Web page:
The primary provider of community-controlled health services in the Barkly says the Territory Budget delivers a mixed prognosis for future delivery of health services in the region.
Anyinginyi Health Aboriginal Corporation chairperson Mr Ross Jakamarra Williams said it was disappointing to see an overall reduction in funding for the provision of primary health services in the Barkly.
“There is a reduction of about $400,000 in the Budget allocation for primary health care in the Barkly,” Mr Williams said.
“This is very disappointing given some of the country’s sickest and poorest people live in some very remote communities here and this cut in funding will hit them the hardest.”
Mr Williams said the NT Government had failed to seriously invest in tackling the unacceptably high rates of renal disease in the Barkly region.
“Budget 2016-17 allocates just $240,000 to renal services in the Barkly under the National Partnership Agreement with the Commonwealth.
“This $240,000 is supposed to deliver accommodation, infrastructure and dialysis services across the Barkly. This is barely enough to cover the provision of dialysis services to two patients.
“Anyinginyi is also concerned to note a large reduction in aged care funding in Central Australia.
“The funding to support aged care in the community and other services has been cut by nearly 70 per cent according to the Budget papers.
“We will be wanting more information about how these cuts will impact on aged care services in the Barkly.”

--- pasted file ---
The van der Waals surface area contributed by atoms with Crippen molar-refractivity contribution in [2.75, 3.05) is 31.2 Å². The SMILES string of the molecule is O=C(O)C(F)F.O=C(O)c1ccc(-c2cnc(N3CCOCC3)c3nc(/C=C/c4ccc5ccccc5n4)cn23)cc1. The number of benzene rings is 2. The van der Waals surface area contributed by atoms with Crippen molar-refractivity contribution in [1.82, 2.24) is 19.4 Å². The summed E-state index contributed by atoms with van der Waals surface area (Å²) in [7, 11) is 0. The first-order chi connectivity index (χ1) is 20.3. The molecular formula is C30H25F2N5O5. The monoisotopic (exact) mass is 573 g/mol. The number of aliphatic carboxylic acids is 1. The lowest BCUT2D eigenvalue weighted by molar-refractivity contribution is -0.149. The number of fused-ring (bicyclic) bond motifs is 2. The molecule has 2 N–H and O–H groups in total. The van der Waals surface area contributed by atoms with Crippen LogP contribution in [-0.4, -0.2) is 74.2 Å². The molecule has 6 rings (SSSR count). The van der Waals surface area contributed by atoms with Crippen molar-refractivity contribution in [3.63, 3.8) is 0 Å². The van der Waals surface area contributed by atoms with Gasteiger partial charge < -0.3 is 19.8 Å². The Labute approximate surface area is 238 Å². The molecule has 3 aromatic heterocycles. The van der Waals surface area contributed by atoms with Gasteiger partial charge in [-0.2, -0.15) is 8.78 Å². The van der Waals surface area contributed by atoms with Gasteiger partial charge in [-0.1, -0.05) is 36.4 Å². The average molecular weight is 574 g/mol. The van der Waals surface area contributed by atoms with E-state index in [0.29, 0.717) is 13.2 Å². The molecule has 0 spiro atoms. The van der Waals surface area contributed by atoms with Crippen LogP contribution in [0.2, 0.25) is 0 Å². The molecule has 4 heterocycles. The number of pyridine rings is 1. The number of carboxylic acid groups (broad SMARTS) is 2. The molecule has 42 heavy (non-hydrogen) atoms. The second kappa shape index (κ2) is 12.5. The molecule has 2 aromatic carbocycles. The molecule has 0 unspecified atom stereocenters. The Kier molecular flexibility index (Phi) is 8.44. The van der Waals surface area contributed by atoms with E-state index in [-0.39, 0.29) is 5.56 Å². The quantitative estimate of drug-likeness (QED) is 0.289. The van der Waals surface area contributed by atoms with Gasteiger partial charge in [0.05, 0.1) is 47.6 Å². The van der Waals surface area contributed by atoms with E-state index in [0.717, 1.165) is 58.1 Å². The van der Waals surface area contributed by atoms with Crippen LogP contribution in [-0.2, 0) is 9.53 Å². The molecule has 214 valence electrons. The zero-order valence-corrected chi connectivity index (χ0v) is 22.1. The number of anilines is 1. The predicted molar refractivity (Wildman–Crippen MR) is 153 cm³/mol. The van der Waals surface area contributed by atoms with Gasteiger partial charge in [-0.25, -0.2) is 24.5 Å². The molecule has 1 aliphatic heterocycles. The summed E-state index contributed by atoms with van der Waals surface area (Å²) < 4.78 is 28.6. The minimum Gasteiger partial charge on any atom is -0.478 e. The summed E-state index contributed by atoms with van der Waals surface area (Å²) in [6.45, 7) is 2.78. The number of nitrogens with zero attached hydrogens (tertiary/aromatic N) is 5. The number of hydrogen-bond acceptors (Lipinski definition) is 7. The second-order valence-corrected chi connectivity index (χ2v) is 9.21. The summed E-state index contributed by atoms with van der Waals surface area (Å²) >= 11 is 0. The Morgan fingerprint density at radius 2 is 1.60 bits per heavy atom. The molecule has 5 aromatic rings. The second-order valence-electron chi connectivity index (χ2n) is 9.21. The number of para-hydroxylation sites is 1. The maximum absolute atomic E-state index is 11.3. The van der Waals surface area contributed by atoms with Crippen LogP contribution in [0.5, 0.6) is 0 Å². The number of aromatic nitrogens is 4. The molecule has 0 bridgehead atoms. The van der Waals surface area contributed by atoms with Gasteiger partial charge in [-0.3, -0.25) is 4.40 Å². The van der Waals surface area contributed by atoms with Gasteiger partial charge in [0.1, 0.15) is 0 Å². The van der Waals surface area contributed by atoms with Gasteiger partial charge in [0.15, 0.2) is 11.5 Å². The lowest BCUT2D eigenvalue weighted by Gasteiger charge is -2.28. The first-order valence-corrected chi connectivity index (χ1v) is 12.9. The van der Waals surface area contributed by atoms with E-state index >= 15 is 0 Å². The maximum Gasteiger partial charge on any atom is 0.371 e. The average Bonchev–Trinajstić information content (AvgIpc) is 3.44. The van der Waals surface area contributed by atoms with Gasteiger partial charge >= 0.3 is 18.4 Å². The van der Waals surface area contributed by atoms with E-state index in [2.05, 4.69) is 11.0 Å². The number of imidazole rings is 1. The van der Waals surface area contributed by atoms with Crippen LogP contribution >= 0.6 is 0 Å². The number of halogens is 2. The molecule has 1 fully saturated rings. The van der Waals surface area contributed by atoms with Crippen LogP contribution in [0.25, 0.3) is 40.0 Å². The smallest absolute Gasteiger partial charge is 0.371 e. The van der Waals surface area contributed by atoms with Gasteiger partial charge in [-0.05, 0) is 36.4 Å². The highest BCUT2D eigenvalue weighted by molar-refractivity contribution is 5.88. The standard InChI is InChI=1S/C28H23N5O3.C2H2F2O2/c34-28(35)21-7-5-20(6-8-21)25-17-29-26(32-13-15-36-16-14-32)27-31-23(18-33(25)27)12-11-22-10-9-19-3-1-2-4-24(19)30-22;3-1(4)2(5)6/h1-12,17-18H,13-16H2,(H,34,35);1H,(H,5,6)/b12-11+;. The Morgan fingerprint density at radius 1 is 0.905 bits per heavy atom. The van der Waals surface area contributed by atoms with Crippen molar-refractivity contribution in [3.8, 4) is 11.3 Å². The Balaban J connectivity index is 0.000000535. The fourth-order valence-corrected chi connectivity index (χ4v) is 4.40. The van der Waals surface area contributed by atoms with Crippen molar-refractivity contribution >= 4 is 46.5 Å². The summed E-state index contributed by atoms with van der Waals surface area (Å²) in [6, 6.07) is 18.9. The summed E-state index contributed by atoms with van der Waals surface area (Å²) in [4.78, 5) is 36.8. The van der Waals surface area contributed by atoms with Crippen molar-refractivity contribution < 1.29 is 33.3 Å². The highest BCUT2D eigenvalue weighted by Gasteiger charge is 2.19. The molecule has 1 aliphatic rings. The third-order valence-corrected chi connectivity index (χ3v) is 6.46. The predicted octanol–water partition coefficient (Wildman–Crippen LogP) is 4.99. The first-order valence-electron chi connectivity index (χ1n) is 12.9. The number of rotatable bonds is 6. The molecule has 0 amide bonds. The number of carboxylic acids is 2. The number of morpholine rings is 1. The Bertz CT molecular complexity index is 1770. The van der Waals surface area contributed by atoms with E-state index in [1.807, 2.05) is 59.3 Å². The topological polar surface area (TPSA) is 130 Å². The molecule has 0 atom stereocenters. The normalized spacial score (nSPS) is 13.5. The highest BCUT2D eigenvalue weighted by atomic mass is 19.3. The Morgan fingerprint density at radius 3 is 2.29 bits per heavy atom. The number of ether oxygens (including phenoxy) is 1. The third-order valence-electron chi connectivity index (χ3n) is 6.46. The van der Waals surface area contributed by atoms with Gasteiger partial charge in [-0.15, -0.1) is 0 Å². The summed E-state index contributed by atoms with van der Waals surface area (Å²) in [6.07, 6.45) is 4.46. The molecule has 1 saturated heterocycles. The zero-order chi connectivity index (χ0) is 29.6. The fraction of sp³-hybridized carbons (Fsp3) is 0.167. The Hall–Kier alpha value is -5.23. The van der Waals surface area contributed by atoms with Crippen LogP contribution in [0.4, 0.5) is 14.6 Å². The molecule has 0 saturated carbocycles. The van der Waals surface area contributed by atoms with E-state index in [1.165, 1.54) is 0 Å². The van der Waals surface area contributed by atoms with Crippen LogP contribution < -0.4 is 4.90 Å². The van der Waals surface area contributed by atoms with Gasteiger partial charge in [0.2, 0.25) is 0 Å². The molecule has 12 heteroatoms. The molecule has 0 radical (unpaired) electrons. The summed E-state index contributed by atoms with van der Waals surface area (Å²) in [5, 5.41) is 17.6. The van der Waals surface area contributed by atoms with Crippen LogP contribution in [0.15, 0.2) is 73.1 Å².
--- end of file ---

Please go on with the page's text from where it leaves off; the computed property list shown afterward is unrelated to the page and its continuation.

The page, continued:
Mr Williams said while Anyinginyi had concerns about the impact of funding cuts to health services, the organisation was pleased to see the NTGovernmentinvesting in improved electronic patient records.
“Aboriginal people from the Barkly often have to go to Alice Springs or Darwin for treatment, and of course people from all over the Barkly come to access services in Tennant Creek, so having a system where patient records can immediately be accessed in any clinic will make a big difference to health outcomes.
“But Anyinginyi is very concerned there appears to be no extra money allocated for the provision of new or refurbished public housing dwellings in Tennant Creeks, especially in Community Living Areas.
“We have a critical issue with inadequate housing and overcrowding in Tennant Creek and this directly impacts on health outcomes.
“People cannot get well and live healthy lives if they have poor housing and Anyinginyi will be strongly advocating for the provision of better services in public housing.”
June 2, 2016